Keywords: Mycobacterium tuberculosis; diagnosis tuberculosis; processed sputum; bleach microscopy method.
INTRODUCCIÓN: La tuberculosis pulmonar causada por Mycobacterium tuberculosis es un grave problema de salud pública que afecta millones de individuos en el mundo. El desarrollo de métodos de diagnóstico fáciles y de bajo costo es esencial para el control de la enfermedad en zonas rurales remotas y pobres y entre los grupos vulnerables.
OBJETIVO: Evaluar la exactitud de métodos de laboratorio para el diagnóstico de tuberculosis pulmonar.
MATERIAL Y MÉTODO: Las muestras del esputo de pacientes con signos y síntomas clínicos fueron analizadas por microscopía luego de tratamiento químico y sedimentación espontánea y comparados con métodos empleados ordinariamente: baciloscopía directa de esputo, cultivo y GeneXpert® MTB/RIF.
RESULTADOS: Entre las muestras analizadas, 16% fueron positivas por microscopía en las muestras procesadas; 18% por cultivo y Xpert® MTB/RIF; y 13% por microscopía directa. Las muestras procesadas presentaran un aumento de 31% de positividad (57 muestras) con respecto a la microscopía directa convencional. En el análisis de los métodos, todos los resultados fueron estadísticamente significativos, comprobando que no eran aleatoriamente positivos o negativos y confirmando que hay una tendencia para esos resultados.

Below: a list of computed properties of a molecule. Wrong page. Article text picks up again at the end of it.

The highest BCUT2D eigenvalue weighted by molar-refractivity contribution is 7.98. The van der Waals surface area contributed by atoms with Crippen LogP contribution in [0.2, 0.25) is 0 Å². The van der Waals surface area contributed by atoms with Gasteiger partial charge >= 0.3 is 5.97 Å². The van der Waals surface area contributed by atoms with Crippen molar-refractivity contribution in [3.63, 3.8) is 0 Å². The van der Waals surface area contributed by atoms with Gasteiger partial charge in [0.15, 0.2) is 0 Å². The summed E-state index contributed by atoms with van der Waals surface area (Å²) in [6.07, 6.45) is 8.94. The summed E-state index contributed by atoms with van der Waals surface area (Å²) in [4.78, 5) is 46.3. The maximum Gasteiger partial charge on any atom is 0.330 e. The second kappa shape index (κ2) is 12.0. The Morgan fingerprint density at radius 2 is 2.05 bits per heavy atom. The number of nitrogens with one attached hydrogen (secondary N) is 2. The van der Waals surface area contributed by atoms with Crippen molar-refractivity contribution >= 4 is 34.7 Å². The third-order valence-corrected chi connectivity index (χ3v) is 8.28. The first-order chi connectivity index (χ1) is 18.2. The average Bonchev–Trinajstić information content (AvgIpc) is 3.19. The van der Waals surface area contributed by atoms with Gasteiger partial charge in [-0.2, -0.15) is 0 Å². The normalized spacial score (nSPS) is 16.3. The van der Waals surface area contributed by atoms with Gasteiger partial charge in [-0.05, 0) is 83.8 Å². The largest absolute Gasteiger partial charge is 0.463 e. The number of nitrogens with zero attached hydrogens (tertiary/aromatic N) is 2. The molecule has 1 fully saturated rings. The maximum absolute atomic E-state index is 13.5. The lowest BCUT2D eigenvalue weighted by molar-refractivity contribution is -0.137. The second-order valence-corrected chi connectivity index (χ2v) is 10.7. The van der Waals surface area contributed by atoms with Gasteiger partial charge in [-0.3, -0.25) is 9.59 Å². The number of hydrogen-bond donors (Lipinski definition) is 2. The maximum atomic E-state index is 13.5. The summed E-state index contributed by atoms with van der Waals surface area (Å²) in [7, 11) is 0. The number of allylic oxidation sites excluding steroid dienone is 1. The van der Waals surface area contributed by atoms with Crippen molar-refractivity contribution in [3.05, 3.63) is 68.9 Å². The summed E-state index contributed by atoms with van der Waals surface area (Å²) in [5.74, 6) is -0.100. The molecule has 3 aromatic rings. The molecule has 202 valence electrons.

CONCLUSIÓN: El tratamiento químico y la sedimentación espontánea de las muestras de esputo representan una herramienta diagnóstica eficaz en las situaciones en las cuales tecnologías más avanzadas no son viables. Además de la mayor precisión y mayor detección de casos positivos de lo que hace el frotis directo, el procedimiento fortalece la bioseguridad, disminuyendo los riesgos de contaminación del aire por Mycobacterium tuberculosis para el personal de laboratorio.
Palabras-clave: Mycobacterium tuberculosis; diagnóstico de tuberculosis; esputo procesado; método de microscopía con hipoclorito de sodio.